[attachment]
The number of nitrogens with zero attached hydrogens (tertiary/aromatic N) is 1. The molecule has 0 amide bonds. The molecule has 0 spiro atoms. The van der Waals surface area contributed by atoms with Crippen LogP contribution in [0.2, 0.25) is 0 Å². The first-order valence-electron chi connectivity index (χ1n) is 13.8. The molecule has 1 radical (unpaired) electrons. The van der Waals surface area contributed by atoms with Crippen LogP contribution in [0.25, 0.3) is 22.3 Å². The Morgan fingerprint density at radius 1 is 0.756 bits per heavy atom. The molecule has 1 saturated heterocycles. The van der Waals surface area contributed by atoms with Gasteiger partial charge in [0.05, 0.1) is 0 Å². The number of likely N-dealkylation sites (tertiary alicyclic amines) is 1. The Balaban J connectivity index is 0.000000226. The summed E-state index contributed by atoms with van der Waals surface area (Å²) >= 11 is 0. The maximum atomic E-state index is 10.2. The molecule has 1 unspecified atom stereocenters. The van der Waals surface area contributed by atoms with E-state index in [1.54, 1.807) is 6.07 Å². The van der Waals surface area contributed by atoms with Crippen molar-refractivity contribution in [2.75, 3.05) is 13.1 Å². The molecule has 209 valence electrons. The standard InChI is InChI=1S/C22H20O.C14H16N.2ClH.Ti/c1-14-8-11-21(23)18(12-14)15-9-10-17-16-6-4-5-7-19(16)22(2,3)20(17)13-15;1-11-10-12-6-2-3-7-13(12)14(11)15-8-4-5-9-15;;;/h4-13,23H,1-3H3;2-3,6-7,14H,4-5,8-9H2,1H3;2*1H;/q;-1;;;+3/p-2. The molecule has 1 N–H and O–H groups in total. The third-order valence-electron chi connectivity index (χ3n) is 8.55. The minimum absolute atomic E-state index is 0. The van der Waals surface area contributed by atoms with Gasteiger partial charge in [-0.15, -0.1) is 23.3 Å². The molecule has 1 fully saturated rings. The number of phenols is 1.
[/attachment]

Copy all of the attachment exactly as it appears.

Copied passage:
The number of nitrogens with zero attached hydrogens (tertiary/aromatic N) is 1. The molecule has 0 amide bonds. The molecule has 0 spiro atoms. The van der Waals surface area contributed by atoms with Crippen LogP contribution in [0.2, 0.25) is 0 Å². The first-order valence-electron chi connectivity index (χ1n) is 13.8. The molecule has 1 radical (unpaired) electrons. The van der Waals surface area contributed by atoms with Crippen LogP contribution in [0.25, 0.3) is 22.3 Å². The Morgan fingerprint density at radius 1 is 0.756 bits per heavy atom. The molecule has 1 saturated heterocycles. The van der Waals surface area contributed by atoms with Gasteiger partial charge in [0.05, 0.1) is 0 Å². The number of likely N-dealkylation sites (tertiary alicyclic amines) is 1. The Balaban J connectivity index is 0.000000226. The summed E-state index contributed by atoms with van der Waals surface area (Å²) >= 11 is 0. The maximum atomic E-state index is 10.2. The molecule has 1 unspecified atom stereocenters. The van der Waals surface area contributed by atoms with E-state index in [1.54, 1.807) is 6.07 Å². The van der Waals surface area contributed by atoms with Crippen molar-refractivity contribution in [2.75, 3.05) is 13.1 Å². The molecule has 209 valence electrons. The standard InChI is InChI=1S/C22H20O.C14H16N.2ClH.Ti/c1-14-8-11-21(23)18(12-14)15-9-10-17-16-6-4-5-7-19(16)22(2,3)20(17)13-15;1-11-10-12-6-2-3-7-13(12)14(11)15-8-4-5-9-15;;;/h4-13,23H,1-3H3;2-3,6-7,14H,4-5,8-9H2,1H3;2*1H;/q;-1;;;+3/p-2. The molecule has 1 N–H and O–H groups in total. The third-order valence-electron chi connectivity index (χ3n) is 8.55. The minimum absolute atomic E-state index is 0. The van der Waals surface area contributed by atoms with Gasteiger partial charge in [-0.15, -0.1) is 23.3 Å². The molecule has 1 fully saturated rings. The number of phenols is 1.